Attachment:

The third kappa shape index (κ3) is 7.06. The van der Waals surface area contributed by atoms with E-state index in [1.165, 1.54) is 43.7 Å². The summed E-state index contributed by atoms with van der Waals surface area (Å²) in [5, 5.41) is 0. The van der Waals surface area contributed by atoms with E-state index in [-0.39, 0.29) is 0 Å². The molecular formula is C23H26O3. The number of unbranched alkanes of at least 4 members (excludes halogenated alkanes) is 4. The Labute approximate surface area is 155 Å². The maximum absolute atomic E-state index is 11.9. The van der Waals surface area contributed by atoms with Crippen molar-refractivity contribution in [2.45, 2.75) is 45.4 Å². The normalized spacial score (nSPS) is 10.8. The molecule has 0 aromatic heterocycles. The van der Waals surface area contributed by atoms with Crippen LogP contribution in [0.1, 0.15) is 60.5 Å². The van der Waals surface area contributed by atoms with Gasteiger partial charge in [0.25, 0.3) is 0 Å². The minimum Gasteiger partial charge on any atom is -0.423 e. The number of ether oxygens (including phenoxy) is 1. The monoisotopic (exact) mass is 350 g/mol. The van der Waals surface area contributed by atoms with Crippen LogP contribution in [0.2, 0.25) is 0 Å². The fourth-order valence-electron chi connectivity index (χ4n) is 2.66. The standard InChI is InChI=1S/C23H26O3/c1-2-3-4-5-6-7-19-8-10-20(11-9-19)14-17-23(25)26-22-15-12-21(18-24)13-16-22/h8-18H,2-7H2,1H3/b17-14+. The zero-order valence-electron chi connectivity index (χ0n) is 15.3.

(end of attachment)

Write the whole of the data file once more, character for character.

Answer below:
The third kappa shape index (κ3) is 7.06. The van der Waals surface area contributed by atoms with E-state index in [1.165, 1.54) is 43.7 Å². The summed E-state index contributed by atoms with van der Waals surface area (Å²) in [5, 5.41) is 0. The van der Waals surface area contributed by atoms with E-state index in [-0.39, 0.29) is 0 Å². The molecular formula is C23H26O3. The number of unbranched alkanes of at least 4 members (excludes halogenated alkanes) is 4. The Labute approximate surface area is 155 Å². The maximum absolute atomic E-state index is 11.9. The van der Waals surface area contributed by atoms with Crippen molar-refractivity contribution in [2.45, 2.75) is 45.4 Å². The normalized spacial score (nSPS) is 10.8. The molecule has 0 aromatic heterocycles. The van der Waals surface area contributed by atoms with Crippen LogP contribution in [0.1, 0.15) is 60.5 Å². The van der Waals surface area contributed by atoms with Gasteiger partial charge in [0.25, 0.3) is 0 Å². The minimum Gasteiger partial charge on any atom is -0.423 e. The number of ether oxygens (including phenoxy) is 1. The monoisotopic (exact) mass is 350 g/mol. The van der Waals surface area contributed by atoms with Crippen LogP contribution in [0.2, 0.25) is 0 Å². The fourth-order valence-electron chi connectivity index (χ4n) is 2.66. The standard InChI is InChI=1S/C23H26O3/c1-2-3-4-5-6-7-19-8-10-20(11-9-19)14-17-23(25)26-22-15-12-21(18-24)13-16-22/h8-18H,2-7H2,1H3/b17-14+. The zero-order valence-electron chi connectivity index (χ0n) is 15.3.